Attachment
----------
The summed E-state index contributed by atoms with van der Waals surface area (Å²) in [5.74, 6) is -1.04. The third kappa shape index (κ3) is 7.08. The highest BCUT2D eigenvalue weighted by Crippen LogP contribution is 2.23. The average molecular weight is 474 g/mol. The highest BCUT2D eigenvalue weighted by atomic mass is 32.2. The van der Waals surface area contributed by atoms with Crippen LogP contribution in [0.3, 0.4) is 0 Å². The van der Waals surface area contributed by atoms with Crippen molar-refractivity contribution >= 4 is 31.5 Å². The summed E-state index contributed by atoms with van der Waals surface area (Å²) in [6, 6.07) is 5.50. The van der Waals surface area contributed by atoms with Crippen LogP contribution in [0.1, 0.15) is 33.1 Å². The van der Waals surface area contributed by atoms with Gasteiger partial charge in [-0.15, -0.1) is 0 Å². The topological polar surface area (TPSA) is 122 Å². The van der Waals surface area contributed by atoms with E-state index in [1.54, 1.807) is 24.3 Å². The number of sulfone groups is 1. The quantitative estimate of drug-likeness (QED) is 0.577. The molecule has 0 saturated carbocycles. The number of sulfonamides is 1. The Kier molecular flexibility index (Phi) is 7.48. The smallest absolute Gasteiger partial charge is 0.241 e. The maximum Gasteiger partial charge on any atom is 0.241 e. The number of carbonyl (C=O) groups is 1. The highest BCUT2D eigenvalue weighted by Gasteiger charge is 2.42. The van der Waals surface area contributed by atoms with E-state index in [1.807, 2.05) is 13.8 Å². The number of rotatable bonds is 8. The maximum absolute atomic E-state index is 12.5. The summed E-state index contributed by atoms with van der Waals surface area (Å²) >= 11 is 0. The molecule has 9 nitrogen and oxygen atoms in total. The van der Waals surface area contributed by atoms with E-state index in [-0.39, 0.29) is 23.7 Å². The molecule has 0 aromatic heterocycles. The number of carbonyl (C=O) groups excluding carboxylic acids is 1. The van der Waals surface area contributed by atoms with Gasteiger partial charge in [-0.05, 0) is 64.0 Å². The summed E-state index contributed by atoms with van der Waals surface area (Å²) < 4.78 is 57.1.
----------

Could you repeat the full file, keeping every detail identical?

The summed E-state index contributed by atoms with van der Waals surface area (Å²) in [5.74, 6) is -1.04. The third kappa shape index (κ3) is 7.08. The highest BCUT2D eigenvalue weighted by Crippen LogP contribution is 2.23. The average molecular weight is 474 g/mol. The highest BCUT2D eigenvalue weighted by atomic mass is 32.2. The van der Waals surface area contributed by atoms with Crippen LogP contribution in [0.3, 0.4) is 0 Å². The van der Waals surface area contributed by atoms with Crippen molar-refractivity contribution >= 4 is 31.5 Å². The summed E-state index contributed by atoms with van der Waals surface area (Å²) in [6, 6.07) is 5.50. The van der Waals surface area contributed by atoms with Crippen LogP contribution in [0.1, 0.15) is 33.1 Å². The van der Waals surface area contributed by atoms with Gasteiger partial charge in [-0.15, -0.1) is 0 Å². The topological polar surface area (TPSA) is 122 Å². The van der Waals surface area contributed by atoms with E-state index in [1.54, 1.807) is 24.3 Å². The number of sulfone groups is 1. The quantitative estimate of drug-likeness (QED) is 0.577. The molecule has 0 saturated carbocycles. The number of sulfonamides is 1. The Kier molecular flexibility index (Phi) is 7.48. The smallest absolute Gasteiger partial charge is 0.241 e. The maximum Gasteiger partial charge on any atom is 0.241 e. The number of carbonyl (C=O) groups is 1. The highest BCUT2D eigenvalue weighted by Gasteiger charge is 2.42. The van der Waals surface area contributed by atoms with E-state index in [1.807, 2.05) is 13.8 Å². The number of rotatable bonds is 8. The maximum absolute atomic E-state index is 12.5. The summed E-state index contributed by atoms with van der Waals surface area (Å²) >= 11 is 0. The molecule has 9 nitrogen and oxygen atoms in total. The van der Waals surface area contributed by atoms with E-state index in [-0.39, 0.29) is 23.7 Å². The molecule has 0 aromatic heterocycles. The number of carbonyl (C=O) groups excluding carboxylic acids is 1. The van der Waals surface area contributed by atoms with Gasteiger partial charge in [-0.05, 0) is 64.0 Å². The summed E-state index contributed by atoms with van der Waals surface area (Å²) < 4.78 is 57.1.